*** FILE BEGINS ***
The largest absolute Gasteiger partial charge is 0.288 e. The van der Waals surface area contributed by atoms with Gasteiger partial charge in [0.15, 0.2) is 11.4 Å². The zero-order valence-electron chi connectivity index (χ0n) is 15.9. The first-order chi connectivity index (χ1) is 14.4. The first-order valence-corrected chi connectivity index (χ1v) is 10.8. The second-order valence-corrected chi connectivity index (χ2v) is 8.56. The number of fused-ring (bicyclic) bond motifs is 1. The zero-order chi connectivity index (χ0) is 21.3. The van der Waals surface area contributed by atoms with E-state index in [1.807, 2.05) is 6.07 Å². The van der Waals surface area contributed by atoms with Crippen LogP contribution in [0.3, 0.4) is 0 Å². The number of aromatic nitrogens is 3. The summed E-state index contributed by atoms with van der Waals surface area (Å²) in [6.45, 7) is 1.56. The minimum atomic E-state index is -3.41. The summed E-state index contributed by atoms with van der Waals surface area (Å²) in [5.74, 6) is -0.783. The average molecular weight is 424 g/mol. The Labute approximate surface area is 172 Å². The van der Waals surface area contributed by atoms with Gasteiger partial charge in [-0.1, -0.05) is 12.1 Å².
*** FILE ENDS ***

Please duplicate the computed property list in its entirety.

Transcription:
The largest absolute Gasteiger partial charge is 0.288 e. The van der Waals surface area contributed by atoms with Gasteiger partial charge in [0.15, 0.2) is 11.4 Å². The zero-order valence-electron chi connectivity index (χ0n) is 15.9. The first-order chi connectivity index (χ1) is 14.4. The first-order valence-corrected chi connectivity index (χ1v) is 10.8. The second-order valence-corrected chi connectivity index (χ2v) is 8.56. The number of fused-ring (bicyclic) bond motifs is 1. The zero-order chi connectivity index (χ0) is 21.3. The van der Waals surface area contributed by atoms with E-state index in [1.807, 2.05) is 6.07 Å². The van der Waals surface area contributed by atoms with Crippen LogP contribution in [0.3, 0.4) is 0 Å². The number of aromatic nitrogens is 3. The summed E-state index contributed by atoms with van der Waals surface area (Å²) in [6.45, 7) is 1.56. The minimum atomic E-state index is -3.41. The summed E-state index contributed by atoms with van der Waals surface area (Å²) in [5.74, 6) is -0.783. The average molecular weight is 424 g/mol. The Labute approximate surface area is 172 Å². The van der Waals surface area contributed by atoms with Gasteiger partial charge in [-0.1, -0.05) is 12.1 Å².